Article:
mix of cash, debt and equity.
Sources said the group was in talks with existing
shareholders, including Singapore state investor Temasek
Holdings Pvt Ltd, to raise about $2.3 billion in equity
to partly finance the deal.
Alibaba was not immediately available to comment and a
Temasek spokesman declined to comment.
Temasek bought shares from Alibaba employees in September in
a tender offer in which DST Global, Silver Lake and Yunfeng
Capital also took part.
According to Basis Point, a Thomson Reuters publication,
Alibaba is likely to increase a $3 billion loan for taking its
listed unit private to $4 billion.
Alibaba has long been the dominant player in China's booming
e-commerce sector, but the landscape in the world's biggest
Internet market is evolving, with Amazon.com Inc,
Dangdang Inc and 360buy emerging as tough competitors.
Taobao has about 90 percent of the market in China's
consumer-to-consumer online trading and more than 53 percent of
the business-to-consumer market.
Yahoo's Alibaba stake and its 35 percent holding in Yahoo
Japan -- jointly owns with Softbank Corp --
are considered the crown jewels of the U.S. Internet company.
Some investors have said Yahoo should monetize some of the
holdings and return proceeds to shareholders. Softbank owns
about 30 percent of Alibaba.
Analysts have said selling off the Asian assets would raise
cash for Yahoo and simplify its structure, making it easier for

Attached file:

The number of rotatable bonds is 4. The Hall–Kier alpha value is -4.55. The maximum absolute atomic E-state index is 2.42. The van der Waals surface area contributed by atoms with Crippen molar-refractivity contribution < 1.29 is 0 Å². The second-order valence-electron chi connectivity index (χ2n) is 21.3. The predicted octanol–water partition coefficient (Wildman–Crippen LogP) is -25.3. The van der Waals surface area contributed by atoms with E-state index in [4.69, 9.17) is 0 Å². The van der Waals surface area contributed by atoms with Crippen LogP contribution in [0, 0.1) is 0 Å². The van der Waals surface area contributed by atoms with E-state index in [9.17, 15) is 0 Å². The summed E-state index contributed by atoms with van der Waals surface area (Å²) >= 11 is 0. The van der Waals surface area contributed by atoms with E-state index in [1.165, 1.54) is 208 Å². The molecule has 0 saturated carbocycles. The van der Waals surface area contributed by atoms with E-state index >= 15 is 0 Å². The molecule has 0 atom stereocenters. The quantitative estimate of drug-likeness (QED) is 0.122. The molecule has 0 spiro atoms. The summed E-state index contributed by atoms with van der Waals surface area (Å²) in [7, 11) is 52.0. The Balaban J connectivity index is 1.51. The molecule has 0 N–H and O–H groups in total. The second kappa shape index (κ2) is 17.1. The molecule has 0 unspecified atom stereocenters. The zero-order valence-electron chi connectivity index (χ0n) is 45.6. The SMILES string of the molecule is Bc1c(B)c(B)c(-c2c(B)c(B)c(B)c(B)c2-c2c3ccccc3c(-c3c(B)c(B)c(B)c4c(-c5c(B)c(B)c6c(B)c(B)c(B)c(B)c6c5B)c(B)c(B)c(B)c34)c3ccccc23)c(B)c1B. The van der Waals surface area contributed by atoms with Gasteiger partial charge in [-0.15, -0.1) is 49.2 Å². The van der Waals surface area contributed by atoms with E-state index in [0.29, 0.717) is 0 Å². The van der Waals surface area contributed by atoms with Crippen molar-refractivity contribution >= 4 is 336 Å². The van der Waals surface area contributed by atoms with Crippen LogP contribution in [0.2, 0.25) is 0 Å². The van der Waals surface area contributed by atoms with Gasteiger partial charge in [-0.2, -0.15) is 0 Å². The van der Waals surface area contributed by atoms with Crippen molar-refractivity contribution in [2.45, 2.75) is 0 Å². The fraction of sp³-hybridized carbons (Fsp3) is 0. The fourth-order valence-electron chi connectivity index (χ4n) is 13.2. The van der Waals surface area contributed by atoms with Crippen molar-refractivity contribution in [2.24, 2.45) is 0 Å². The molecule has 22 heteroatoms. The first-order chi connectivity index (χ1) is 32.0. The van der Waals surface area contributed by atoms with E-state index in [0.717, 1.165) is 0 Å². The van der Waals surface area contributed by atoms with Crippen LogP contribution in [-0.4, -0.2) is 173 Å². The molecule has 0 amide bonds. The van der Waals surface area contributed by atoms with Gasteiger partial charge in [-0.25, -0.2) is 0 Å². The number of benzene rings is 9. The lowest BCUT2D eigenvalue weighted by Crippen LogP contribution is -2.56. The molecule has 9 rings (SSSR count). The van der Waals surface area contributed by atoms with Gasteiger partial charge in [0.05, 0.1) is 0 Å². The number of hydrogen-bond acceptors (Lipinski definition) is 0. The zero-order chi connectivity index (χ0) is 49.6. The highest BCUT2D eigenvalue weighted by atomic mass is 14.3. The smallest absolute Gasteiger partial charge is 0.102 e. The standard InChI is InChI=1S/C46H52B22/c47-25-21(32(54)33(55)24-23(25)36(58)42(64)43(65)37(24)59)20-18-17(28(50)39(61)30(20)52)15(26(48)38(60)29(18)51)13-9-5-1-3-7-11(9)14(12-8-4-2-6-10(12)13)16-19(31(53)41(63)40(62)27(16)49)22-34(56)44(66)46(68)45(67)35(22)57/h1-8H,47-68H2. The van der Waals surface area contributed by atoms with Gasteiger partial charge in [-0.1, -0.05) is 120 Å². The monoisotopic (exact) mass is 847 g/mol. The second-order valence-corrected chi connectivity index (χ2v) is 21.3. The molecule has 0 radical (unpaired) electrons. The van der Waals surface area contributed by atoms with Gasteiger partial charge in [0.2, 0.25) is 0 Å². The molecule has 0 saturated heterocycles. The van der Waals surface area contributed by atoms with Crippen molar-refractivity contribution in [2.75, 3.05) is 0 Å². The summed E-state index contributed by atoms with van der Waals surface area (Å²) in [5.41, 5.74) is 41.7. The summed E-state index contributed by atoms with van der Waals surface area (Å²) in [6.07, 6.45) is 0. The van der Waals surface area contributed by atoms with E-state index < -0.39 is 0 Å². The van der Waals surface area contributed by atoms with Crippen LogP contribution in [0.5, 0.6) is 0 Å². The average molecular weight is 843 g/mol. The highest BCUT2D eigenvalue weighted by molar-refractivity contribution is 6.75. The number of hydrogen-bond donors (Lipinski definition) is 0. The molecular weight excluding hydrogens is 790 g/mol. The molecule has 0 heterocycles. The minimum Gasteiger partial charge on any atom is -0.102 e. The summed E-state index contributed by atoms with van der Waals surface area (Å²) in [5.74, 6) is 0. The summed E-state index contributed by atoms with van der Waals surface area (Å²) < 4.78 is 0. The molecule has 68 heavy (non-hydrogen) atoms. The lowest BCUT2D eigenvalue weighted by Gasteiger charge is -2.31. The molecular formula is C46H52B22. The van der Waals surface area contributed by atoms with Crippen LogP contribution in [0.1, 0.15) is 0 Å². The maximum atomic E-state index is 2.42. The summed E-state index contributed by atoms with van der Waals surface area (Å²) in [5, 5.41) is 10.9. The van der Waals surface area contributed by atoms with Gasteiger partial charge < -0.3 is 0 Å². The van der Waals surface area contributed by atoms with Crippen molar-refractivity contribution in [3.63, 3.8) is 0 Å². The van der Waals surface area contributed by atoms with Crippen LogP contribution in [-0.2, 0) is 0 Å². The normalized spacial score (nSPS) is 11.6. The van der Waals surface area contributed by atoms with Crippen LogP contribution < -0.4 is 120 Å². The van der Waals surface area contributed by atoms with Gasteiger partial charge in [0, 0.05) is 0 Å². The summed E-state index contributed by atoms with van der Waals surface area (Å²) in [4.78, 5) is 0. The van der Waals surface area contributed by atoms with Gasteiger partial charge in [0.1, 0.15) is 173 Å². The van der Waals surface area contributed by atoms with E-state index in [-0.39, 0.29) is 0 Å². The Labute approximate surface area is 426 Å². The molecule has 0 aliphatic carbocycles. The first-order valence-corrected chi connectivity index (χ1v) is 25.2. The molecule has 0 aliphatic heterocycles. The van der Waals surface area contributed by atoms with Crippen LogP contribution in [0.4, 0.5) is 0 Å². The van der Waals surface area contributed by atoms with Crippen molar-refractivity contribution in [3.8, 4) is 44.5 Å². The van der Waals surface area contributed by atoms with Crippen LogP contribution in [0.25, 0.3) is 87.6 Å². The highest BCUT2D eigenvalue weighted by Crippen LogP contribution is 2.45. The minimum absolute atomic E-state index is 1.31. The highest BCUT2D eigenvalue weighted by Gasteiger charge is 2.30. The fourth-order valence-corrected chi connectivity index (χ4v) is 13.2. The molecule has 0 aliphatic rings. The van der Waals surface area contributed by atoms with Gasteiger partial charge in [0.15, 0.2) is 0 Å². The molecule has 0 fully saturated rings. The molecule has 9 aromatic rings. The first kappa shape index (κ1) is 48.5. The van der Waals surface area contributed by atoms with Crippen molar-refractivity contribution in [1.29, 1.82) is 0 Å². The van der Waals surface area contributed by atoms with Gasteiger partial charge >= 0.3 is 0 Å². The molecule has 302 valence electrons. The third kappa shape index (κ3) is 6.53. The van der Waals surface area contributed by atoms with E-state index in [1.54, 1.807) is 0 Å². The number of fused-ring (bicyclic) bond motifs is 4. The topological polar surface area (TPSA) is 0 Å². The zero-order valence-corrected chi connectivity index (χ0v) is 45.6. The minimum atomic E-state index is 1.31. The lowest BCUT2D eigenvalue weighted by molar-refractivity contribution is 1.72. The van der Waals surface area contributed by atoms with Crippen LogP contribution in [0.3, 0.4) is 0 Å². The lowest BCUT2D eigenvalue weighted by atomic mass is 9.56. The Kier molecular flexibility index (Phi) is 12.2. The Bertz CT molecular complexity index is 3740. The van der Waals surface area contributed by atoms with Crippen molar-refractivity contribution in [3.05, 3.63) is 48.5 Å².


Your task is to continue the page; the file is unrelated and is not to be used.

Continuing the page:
investors to value its core U.S. operations.
Yahoo said it would return "substantially all" of the
after-tax cash proceeds from the deal to shareholders,
increasing a planned share buyback authorization by $5 billion.
The deal marks an important accomplishment and an early sign
of progress for interim CEO Levinsohn, the fifth person in the
top job in the past five years. Yahoo has suffered from falling
revenues, layoffs, management reorganizations and executive
Many analysts expect Levinsohn to re-orient the company
around its media properties, including Yahoo Sports and Yahoo
Finance, while focusing less on expensive technology efforts
such as search and social networking.
Levinsohn follows Scott Thompson, who resigned earlier this
month after he was accused of overstating his qualifications,
and Bartz, who was fired last September.
Finalizing a deal with Alibaba could allow Levinsohn to
focus on a comeback plan, while potentially earning goodwill
from investors who are frustrated by missteps and poor
"For Yahoo, this is something that needed to get done
because Alibaba was having a bit of an issue with ... the group
being so dominantly owned by foreign entities," Nomura
Securities analyst Jin Yoon told Reuters.
"The China asset was kind of their crown jewel so I don't
actually expect Yahoo to fully depart from China and I do expect
Yahoo will have some sort of remaining involvement with Alibaba
Sunnyvale, California-based Yahoo and Japan's Softbank
agreed to cap their shareholder voting rights in Alibaba at
below 50 percent, said one source familiar with the matter,
effectively keeping foreign ownership in check.
In addition to the share repurchase, Yahoo and Alibaba will
amend their existing technology and intellectual property
licensing agreement. Alibaba will continue to operate Yahoo
China under the Yahoo brand for up to four years.
Yahoo will be freed from restrictions on making other
investments in China. Alibaba will make an upfront lump sum
royalty payment of $550 million to Yahoo and pay royalties for
up to four years.
UBS was lead financial adviser to Yahoo, while
Credit Suisse advised Alibaba.
Yahoo shares rose 15 cents at $15.56 in morning trade on
Nasdaq after hitting $16 earlier in the session.